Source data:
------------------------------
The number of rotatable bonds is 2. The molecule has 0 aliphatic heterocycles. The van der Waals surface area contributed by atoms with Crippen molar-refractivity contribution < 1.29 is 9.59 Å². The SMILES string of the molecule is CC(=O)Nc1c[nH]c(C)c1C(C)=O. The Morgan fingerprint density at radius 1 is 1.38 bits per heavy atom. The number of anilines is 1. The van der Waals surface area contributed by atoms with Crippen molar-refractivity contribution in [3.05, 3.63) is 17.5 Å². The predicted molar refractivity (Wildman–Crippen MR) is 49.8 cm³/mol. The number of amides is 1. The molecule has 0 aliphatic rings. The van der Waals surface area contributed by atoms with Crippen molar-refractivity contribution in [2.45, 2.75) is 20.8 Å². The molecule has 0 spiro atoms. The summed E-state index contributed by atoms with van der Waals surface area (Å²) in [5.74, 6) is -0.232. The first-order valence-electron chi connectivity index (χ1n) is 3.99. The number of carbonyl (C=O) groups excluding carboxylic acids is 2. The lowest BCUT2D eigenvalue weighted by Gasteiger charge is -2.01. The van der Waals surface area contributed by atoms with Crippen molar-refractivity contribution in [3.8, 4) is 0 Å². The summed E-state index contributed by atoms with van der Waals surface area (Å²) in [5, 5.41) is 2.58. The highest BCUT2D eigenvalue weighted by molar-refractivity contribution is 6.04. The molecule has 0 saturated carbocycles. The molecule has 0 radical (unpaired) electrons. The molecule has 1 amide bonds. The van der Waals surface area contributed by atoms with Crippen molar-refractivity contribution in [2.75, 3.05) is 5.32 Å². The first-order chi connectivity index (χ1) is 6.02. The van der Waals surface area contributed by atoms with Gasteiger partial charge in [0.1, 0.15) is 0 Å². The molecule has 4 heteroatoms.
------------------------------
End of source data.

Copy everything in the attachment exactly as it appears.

The number of rotatable bonds is 2. The molecule has 0 aliphatic heterocycles. The van der Waals surface area contributed by atoms with Crippen molar-refractivity contribution < 1.29 is 9.59 Å². The SMILES string of the molecule is CC(=O)Nc1c[nH]c(C)c1C(C)=O. The Morgan fingerprint density at radius 1 is 1.38 bits per heavy atom. The number of anilines is 1. The van der Waals surface area contributed by atoms with Crippen molar-refractivity contribution in [3.05, 3.63) is 17.5 Å². The predicted molar refractivity (Wildman–Crippen MR) is 49.8 cm³/mol. The number of amides is 1. The molecule has 0 aliphatic rings. The van der Waals surface area contributed by atoms with Crippen molar-refractivity contribution in [2.45, 2.75) is 20.8 Å². The molecule has 0 spiro atoms. The summed E-state index contributed by atoms with van der Waals surface area (Å²) in [5.74, 6) is -0.232. The first-order valence-electron chi connectivity index (χ1n) is 3.99. The number of carbonyl (C=O) groups excluding carboxylic acids is 2. The lowest BCUT2D eigenvalue weighted by Gasteiger charge is -2.01. The van der Waals surface area contributed by atoms with Crippen molar-refractivity contribution in [3.8, 4) is 0 Å². The summed E-state index contributed by atoms with van der Waals surface area (Å²) in [5, 5.41) is 2.58. The highest BCUT2D eigenvalue weighted by molar-refractivity contribution is 6.04. The molecule has 0 saturated carbocycles. The molecule has 0 radical (unpaired) electrons. The molecule has 1 amide bonds. The van der Waals surface area contributed by atoms with Crippen molar-refractivity contribution in [2.75, 3.05) is 5.32 Å². The first-order chi connectivity index (χ1) is 6.02. The van der Waals surface area contributed by atoms with Gasteiger partial charge in [0.1, 0.15) is 0 Å². The molecule has 4 heteroatoms.